I had a client come up to me the other day and ask, “Is that person squatting correctly? Her squat doesn’t look anything like the guy you were coaching earlier.”
I simply replied, “Yes, both squats are correct. Those two people have very different body levers that make their positioning much different.” From the look on this person’s face I could tell that wasn’t a very good explanation:)
So today I am going to explain how squat form can change depending on a person’s body levers and what muscles of the body we are trying to load.
This difference in body levers is referred to as anthropometry, which is “concerned with the comparative measurements of the human body and its parts.” The most important measurements for the squat are the relative length of the femurs and the trunk.
Before we move onto examples, it is important to know that the ideal pattern will always keep the bar or weight centered over the middle of the foot. How much we bend our hips, knees, and ankles are all important in determining where the weight is in relation to our foot.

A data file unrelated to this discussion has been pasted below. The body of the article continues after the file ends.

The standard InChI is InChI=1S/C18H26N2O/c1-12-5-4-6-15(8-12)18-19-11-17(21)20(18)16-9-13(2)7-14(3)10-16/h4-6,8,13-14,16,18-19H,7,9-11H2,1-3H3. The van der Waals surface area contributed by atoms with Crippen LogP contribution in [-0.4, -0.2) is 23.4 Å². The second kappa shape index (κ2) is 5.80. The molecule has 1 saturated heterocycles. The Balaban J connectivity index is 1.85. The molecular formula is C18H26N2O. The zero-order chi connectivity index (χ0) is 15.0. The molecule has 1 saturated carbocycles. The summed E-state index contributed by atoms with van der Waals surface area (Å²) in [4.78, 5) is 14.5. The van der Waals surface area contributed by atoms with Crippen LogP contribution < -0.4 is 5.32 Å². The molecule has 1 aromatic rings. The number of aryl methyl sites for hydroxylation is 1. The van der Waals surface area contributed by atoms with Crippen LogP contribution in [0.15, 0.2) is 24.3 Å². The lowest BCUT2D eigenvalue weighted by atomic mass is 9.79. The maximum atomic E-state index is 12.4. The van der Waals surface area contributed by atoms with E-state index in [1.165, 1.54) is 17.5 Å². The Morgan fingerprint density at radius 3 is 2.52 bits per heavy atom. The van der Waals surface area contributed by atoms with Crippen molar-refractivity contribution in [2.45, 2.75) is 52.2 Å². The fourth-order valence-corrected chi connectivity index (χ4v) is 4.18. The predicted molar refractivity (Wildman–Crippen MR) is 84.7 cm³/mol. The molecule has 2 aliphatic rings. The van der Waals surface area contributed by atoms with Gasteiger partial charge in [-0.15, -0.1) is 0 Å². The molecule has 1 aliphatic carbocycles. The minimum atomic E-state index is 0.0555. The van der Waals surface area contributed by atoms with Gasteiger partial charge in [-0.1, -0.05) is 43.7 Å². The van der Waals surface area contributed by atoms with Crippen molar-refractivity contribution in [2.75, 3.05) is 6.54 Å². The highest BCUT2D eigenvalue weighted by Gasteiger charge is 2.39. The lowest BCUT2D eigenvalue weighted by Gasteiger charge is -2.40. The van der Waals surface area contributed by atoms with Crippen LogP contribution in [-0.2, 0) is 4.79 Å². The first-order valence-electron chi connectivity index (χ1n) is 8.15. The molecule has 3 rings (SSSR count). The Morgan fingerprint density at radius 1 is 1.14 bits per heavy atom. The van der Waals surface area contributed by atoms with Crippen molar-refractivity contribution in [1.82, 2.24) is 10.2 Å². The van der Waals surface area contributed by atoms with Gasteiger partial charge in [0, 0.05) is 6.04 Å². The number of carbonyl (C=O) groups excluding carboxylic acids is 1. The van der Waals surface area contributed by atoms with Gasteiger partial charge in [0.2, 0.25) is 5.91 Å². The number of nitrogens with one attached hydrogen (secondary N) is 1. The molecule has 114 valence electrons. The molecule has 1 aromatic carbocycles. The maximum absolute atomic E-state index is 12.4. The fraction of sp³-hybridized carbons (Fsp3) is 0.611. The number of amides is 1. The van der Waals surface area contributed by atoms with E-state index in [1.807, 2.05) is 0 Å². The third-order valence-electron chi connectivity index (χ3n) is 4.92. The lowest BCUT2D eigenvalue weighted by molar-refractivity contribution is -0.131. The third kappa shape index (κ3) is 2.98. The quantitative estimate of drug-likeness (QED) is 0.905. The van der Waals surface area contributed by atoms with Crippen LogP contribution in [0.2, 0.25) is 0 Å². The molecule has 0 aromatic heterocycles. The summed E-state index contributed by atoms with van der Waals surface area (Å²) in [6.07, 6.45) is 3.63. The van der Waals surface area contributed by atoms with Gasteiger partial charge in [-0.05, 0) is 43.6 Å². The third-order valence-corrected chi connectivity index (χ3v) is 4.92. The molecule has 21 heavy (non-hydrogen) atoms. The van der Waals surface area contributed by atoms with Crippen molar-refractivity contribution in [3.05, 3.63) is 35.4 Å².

So let’s take someone who has a relatively long torso compared to his or her femurs. This individual will have a very upright squat compared to someone with a relatively short torso compared to his or her femurs.
Let’s look at the picture below which demonstrates how bar placement can effect the angle of the torso.
In all three bar placements the bar is kept in line with the middle of the foot. The image on the far left is a front squat, which will allow the torso to remain much more upright. The middle image is a high bar back squat and the image on the far right is a low bar back squat. As you can see, the low bar back squat forces the torso to be inclined forward the most.
Now, let’s look at the guy in the middle. Can you imagine what he would look like if his thighs were the same length, but his torso was longer. If he kept that same torso angle the bar would be out in front of his feet, right? This means he would need to be more upright to keep the bar over the middle of the foot. Make sense?
Now the opposite scenario is also true. If the guy had the same thigh length, but his torso was shorter he would need to lean over more. So this is why a relatively long torso means a more upright squat.
Lastly, we can also target different muscles by how much we bend our hips and knees. If we want to target the hip muscles we simply sit back more, which means a more inclined torso and less knee bend. On the other hand, if we want to target the thigh muscles we bend at the hips less and the knees more, which will allow the torso to stay more upright.
The image on the far left will target the hips the most while the image on the far right will target the thighs the most.
I hope this helps you realize why not all squats look the same. The ideal position will vary depending on anthropometry and the goals of the exercise.
Have a great week!
Great explanation Zach, thanks!